I’ve also found strength and inspiration in different parts of geek-dom. Yes, that’s right; I’m proud to admit that I am a convention-going, graphic novel-collecting fanboy. Being a geek is a label I’ve learned to embrace as a trait I’m proud of. It has also become an indelible part of me, just like my Asperger’s Syndrome. In my post entitled “I Was Born This Way”, I spoke about the revelatory feeling I had when I went to San Diego Comic-Con for the first time. I was so thrilled to feel like I belonged to something greater than myself that I experience a natural high every time I attend.
As I’ve expanded my awareness, I’ve discovered something interesting. If you don’t know already, it’s common for people on the Autism Spectrum to have difficulty accepting changes in their environment and/or personal lives; I was no exception. For all the love, support and understanding that I’ve received, I owe a debt of gratitude to my mother, all of my counselors, the understanding people in my family, and most recently, my father. Their unwavering support is something I needed to deal with the changes in my life, and I couldn’t have done it without them.
What I discovered was that one of the best things I could do was visit other “geek” conventions to satisfy my tastes and put myself socially into the world. The first time I branched out was in 2006, and it was more than just going to another convention. I traveled to Phoenix, stayed in a hotel, and took care of my basic needs all on my own! You’ve got to understand: I didn’t start driving ’til I was 21 and I always took trips with other people. It may seem insignificant, but for me this was a big step in boosting my initiative and self-confidence.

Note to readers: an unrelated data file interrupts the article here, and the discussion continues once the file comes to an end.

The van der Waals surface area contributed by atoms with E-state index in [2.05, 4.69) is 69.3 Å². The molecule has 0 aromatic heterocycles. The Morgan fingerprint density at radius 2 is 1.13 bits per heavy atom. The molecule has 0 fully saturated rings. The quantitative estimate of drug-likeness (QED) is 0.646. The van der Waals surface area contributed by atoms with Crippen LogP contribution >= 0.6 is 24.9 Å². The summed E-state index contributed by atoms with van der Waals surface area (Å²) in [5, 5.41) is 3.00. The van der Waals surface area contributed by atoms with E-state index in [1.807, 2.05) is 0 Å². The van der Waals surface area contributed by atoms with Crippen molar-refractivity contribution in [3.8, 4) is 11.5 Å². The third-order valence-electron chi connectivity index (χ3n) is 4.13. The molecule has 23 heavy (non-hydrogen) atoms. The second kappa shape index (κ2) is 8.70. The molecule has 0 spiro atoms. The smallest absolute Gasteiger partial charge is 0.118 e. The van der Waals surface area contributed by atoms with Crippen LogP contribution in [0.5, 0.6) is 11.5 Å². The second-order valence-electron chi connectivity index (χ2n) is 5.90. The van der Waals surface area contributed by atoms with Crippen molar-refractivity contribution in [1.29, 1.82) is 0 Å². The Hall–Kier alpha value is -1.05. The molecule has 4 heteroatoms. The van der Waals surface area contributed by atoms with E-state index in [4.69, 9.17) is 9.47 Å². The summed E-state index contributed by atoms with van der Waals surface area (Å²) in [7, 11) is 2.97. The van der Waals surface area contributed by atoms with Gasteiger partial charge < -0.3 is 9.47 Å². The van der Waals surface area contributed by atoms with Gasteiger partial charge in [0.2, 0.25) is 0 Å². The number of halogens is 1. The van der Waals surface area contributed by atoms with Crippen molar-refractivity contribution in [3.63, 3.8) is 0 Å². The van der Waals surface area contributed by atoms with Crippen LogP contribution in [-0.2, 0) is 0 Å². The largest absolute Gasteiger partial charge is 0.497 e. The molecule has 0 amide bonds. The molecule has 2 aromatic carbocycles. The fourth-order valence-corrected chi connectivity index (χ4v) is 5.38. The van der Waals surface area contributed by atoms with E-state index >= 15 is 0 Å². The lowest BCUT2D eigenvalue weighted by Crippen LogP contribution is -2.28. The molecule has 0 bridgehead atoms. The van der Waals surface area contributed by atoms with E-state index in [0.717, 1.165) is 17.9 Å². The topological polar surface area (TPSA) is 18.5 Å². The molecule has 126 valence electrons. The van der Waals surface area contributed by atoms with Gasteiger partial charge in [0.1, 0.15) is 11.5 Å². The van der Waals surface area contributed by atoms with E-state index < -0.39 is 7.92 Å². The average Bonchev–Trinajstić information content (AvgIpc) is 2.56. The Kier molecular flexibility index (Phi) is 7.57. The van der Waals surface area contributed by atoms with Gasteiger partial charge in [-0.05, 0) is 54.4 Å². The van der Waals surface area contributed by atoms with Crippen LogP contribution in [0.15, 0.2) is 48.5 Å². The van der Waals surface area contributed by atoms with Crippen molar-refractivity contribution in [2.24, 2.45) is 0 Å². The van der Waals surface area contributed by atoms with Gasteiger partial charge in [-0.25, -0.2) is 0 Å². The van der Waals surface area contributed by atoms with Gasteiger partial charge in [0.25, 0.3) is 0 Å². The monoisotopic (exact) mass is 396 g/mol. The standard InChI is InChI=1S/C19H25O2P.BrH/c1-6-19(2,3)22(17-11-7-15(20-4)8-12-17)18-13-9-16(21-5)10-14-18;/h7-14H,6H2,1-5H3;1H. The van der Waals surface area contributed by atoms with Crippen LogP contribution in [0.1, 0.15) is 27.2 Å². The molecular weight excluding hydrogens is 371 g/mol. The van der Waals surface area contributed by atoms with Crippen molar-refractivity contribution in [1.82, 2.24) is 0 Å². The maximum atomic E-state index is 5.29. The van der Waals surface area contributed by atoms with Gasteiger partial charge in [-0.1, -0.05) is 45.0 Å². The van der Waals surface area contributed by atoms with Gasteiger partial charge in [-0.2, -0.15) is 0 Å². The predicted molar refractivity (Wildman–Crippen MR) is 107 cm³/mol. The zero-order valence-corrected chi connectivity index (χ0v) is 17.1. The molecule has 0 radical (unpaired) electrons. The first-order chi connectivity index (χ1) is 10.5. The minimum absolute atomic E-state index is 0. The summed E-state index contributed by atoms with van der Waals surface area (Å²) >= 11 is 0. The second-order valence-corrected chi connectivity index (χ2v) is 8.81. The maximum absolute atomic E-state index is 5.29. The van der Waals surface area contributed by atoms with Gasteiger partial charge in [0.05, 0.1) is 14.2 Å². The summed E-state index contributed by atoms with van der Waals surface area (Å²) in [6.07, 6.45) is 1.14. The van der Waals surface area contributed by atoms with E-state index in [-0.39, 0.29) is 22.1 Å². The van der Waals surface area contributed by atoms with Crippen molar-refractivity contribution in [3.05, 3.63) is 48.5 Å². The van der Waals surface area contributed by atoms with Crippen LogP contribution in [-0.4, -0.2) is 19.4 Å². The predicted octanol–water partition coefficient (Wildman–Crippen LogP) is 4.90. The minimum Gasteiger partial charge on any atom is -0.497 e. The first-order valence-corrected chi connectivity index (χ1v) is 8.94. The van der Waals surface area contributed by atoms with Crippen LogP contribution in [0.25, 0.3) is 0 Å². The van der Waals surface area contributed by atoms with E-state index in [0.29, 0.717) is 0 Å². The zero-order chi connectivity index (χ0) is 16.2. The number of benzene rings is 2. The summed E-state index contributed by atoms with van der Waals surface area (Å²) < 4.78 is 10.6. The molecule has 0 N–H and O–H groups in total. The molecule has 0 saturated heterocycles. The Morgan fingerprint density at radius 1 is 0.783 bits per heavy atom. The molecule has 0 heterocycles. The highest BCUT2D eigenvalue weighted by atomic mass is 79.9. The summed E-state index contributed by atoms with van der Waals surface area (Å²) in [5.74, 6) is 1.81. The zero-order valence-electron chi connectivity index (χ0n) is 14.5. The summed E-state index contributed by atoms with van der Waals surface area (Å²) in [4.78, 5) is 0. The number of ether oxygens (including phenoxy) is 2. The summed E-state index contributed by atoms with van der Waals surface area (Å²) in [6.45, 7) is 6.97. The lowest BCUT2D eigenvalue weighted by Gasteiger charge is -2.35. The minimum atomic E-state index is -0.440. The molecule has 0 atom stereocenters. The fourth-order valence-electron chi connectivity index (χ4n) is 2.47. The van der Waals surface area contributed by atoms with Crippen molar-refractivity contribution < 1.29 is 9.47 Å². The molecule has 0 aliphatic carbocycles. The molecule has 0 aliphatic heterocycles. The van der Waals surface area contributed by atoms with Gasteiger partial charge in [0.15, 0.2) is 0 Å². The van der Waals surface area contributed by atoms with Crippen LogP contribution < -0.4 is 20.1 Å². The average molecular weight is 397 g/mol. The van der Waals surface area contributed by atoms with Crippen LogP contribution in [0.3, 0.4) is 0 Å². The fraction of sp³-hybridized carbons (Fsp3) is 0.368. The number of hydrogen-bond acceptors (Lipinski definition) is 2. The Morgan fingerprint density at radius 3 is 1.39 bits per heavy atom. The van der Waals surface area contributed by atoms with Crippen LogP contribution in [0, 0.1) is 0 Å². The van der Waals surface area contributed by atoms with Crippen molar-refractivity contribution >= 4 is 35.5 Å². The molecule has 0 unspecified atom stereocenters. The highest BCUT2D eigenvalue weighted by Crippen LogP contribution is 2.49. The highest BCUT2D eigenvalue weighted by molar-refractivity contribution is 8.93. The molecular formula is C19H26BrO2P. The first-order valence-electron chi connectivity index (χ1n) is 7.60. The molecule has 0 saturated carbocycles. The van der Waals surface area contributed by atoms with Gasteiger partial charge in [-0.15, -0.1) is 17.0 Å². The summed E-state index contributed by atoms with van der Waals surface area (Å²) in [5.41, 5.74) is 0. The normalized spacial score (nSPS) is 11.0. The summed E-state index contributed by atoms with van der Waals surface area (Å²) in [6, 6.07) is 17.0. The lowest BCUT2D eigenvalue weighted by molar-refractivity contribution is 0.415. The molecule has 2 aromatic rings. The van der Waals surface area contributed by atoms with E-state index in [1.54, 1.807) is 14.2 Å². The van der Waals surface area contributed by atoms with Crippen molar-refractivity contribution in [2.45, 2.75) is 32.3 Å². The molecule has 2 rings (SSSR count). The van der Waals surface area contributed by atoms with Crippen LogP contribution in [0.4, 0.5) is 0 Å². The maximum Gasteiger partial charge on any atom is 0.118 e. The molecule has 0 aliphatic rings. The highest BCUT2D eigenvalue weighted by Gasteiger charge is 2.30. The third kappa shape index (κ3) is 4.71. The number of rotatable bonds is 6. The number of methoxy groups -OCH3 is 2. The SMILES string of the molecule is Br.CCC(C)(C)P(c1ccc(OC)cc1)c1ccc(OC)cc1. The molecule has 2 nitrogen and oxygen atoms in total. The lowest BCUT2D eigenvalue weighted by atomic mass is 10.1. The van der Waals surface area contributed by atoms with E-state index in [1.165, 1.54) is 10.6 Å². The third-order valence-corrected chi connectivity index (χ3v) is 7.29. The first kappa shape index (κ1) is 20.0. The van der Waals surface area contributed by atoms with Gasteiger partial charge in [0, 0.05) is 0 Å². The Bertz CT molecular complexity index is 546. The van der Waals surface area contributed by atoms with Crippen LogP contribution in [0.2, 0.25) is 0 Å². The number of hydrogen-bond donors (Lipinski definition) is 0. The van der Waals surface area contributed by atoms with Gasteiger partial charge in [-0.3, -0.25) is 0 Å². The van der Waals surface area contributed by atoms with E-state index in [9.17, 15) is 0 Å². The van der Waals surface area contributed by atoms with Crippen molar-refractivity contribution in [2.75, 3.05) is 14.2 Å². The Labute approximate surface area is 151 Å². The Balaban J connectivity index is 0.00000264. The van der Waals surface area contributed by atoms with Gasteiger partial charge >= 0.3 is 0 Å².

I picked up on the feeling again back in 2011 when I discovered the San Diego Anime Convention. On a whim, I bought a ticket and thoroughly enjoyed myself; so much so, that I attended the 3rd annual convention back in March of this year. I’ve always enjoyed anime growing up; it taught me a lot of mature lessons at just the right time.
Back in May, I diversified my interests even further when I went to the 2nd Annual Gaslight Gathering Steampunk convention. I had only begun taking an interest in Steampunk a few months ago, but I was so inspired that I went to Gaslight in May. I am also exploring another Steampunk convention happening up in Long Beach in January; definitely will be something to write about. I know that because I’ve gained more confidence and self-awareness I’m able to put myself in more social situations with the added assurance that my interests are shared by a group of people who are more than happy to accept me as one of their own.
All in all, my eclectic hobbies and interests are a reflection of the many ways I see the world. Besides music and “geekdom”, I enjoy my blog, writing, and doing research for a novel. I’m at a place right now where I’m aware and honest about all parts of me and I’m no longer afraid to live authentically. Each of my interests is one piece of the puzzle that is me; I guess it’s no coincidence that the symbol of the Autism Awareness movement is a puzzle piece!